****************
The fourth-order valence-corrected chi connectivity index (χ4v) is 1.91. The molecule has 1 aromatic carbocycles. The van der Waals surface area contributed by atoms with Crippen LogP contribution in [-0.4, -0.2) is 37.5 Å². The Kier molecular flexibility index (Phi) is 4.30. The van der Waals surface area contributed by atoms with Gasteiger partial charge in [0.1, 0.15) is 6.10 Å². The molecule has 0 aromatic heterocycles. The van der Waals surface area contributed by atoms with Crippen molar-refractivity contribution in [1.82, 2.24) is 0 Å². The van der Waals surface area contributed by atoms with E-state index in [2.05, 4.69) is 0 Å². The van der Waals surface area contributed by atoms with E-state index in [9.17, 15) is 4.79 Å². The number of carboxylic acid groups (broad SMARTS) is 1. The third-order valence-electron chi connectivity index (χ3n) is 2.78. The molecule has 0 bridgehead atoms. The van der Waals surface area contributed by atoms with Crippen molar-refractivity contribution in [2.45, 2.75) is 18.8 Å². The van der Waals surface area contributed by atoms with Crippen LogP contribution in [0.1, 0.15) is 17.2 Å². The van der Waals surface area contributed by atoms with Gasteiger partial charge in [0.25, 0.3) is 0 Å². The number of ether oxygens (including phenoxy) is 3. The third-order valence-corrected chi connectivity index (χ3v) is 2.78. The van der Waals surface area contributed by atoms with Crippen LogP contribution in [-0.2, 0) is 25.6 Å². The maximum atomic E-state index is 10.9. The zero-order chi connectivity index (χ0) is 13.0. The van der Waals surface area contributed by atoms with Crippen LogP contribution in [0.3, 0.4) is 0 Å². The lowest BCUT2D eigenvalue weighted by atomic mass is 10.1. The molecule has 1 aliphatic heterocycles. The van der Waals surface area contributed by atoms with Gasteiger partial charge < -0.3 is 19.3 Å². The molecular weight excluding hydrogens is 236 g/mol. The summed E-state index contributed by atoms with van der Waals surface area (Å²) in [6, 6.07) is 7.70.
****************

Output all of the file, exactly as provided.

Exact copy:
The fourth-order valence-corrected chi connectivity index (χ4v) is 1.91. The molecule has 1 aromatic carbocycles. The van der Waals surface area contributed by atoms with Crippen LogP contribution in [-0.4, -0.2) is 37.5 Å². The Kier molecular flexibility index (Phi) is 4.30. The van der Waals surface area contributed by atoms with Gasteiger partial charge in [0.1, 0.15) is 6.10 Å². The molecule has 0 aromatic heterocycles. The van der Waals surface area contributed by atoms with Crippen molar-refractivity contribution in [1.82, 2.24) is 0 Å². The van der Waals surface area contributed by atoms with E-state index in [2.05, 4.69) is 0 Å². The van der Waals surface area contributed by atoms with E-state index in [9.17, 15) is 4.79 Å². The number of carboxylic acid groups (broad SMARTS) is 1. The third-order valence-electron chi connectivity index (χ3n) is 2.78. The molecule has 0 bridgehead atoms. The van der Waals surface area contributed by atoms with Crippen molar-refractivity contribution in [2.45, 2.75) is 18.8 Å². The van der Waals surface area contributed by atoms with Crippen LogP contribution in [0.1, 0.15) is 17.2 Å². The van der Waals surface area contributed by atoms with Gasteiger partial charge in [0.25, 0.3) is 0 Å². The number of ether oxygens (including phenoxy) is 3. The third-order valence-corrected chi connectivity index (χ3v) is 2.78. The van der Waals surface area contributed by atoms with Crippen LogP contribution in [-0.2, 0) is 25.6 Å². The maximum atomic E-state index is 10.9. The zero-order chi connectivity index (χ0) is 13.0. The van der Waals surface area contributed by atoms with Crippen LogP contribution in [0.3, 0.4) is 0 Å². The lowest BCUT2D eigenvalue weighted by atomic mass is 10.1. The molecule has 1 aliphatic heterocycles. The van der Waals surface area contributed by atoms with Gasteiger partial charge < -0.3 is 19.3 Å². The molecular weight excluding hydrogens is 236 g/mol. The summed E-state index contributed by atoms with van der Waals surface area (Å²) in [6, 6.07) is 7.70.